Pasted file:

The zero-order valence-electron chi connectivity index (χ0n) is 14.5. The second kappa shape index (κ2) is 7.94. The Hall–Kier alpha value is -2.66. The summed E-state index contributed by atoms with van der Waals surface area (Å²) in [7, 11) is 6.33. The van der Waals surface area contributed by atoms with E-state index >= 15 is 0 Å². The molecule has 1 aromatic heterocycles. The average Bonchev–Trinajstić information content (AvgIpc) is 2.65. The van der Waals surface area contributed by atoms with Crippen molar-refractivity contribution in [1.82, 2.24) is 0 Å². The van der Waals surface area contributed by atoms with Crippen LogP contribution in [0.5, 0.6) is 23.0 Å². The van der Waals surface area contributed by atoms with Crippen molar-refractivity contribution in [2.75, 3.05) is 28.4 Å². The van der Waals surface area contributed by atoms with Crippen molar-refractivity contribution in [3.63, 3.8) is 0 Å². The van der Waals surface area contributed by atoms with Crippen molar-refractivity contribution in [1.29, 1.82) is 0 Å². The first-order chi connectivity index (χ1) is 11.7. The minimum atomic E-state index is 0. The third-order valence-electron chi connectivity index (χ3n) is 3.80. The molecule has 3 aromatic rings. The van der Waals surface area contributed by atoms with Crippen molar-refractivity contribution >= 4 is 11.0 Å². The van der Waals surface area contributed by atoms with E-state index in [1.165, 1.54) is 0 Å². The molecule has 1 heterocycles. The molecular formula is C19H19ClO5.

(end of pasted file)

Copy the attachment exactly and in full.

The zero-order valence-electron chi connectivity index (χ0n) is 14.5. The second kappa shape index (κ2) is 7.94. The Hall–Kier alpha value is -2.66. The summed E-state index contributed by atoms with van der Waals surface area (Å²) in [7, 11) is 6.33. The van der Waals surface area contributed by atoms with E-state index >= 15 is 0 Å². The molecule has 1 aromatic heterocycles. The average Bonchev–Trinajstić information content (AvgIpc) is 2.65. The van der Waals surface area contributed by atoms with Crippen molar-refractivity contribution in [1.82, 2.24) is 0 Å². The van der Waals surface area contributed by atoms with Crippen LogP contribution in [0.5, 0.6) is 23.0 Å². The van der Waals surface area contributed by atoms with Crippen molar-refractivity contribution in [2.75, 3.05) is 28.4 Å². The van der Waals surface area contributed by atoms with Crippen molar-refractivity contribution in [3.63, 3.8) is 0 Å². The van der Waals surface area contributed by atoms with Crippen molar-refractivity contribution in [1.29, 1.82) is 0 Å². The first-order chi connectivity index (χ1) is 11.7. The minimum atomic E-state index is 0. The third-order valence-electron chi connectivity index (χ3n) is 3.80. The molecule has 3 aromatic rings. The van der Waals surface area contributed by atoms with Crippen molar-refractivity contribution >= 4 is 11.0 Å². The van der Waals surface area contributed by atoms with E-state index in [1.165, 1.54) is 0 Å². The molecule has 1 heterocycles. The molecular formula is C19H19ClO5.